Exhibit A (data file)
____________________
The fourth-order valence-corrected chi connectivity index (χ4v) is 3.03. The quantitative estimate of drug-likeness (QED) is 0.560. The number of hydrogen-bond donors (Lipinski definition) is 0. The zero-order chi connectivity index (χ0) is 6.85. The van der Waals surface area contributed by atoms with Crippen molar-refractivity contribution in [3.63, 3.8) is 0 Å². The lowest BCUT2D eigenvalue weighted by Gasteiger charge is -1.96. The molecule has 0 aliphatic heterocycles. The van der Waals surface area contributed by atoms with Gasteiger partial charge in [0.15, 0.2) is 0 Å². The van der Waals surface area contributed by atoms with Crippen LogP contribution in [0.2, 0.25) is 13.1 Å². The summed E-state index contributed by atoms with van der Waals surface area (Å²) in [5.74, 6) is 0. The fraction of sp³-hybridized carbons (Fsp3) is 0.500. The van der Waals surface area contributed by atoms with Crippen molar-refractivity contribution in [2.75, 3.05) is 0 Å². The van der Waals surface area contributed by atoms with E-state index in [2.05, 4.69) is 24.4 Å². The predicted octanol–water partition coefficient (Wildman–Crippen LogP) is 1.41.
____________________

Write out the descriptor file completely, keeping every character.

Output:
The fourth-order valence-corrected chi connectivity index (χ4v) is 3.03. The quantitative estimate of drug-likeness (QED) is 0.560. The number of hydrogen-bond donors (Lipinski definition) is 0. The zero-order chi connectivity index (χ0) is 6.85. The van der Waals surface area contributed by atoms with Crippen molar-refractivity contribution in [3.63, 3.8) is 0 Å². The lowest BCUT2D eigenvalue weighted by Gasteiger charge is -1.96. The molecule has 0 aliphatic heterocycles. The van der Waals surface area contributed by atoms with Gasteiger partial charge in [0.15, 0.2) is 0 Å². The van der Waals surface area contributed by atoms with Crippen LogP contribution in [0.2, 0.25) is 13.1 Å². The summed E-state index contributed by atoms with van der Waals surface area (Å²) in [5.74, 6) is 0. The fraction of sp³-hybridized carbons (Fsp3) is 0.500. The van der Waals surface area contributed by atoms with Crippen molar-refractivity contribution in [2.75, 3.05) is 0 Å². The van der Waals surface area contributed by atoms with E-state index in [2.05, 4.69) is 24.4 Å². The predicted octanol–water partition coefficient (Wildman–Crippen LogP) is 1.41.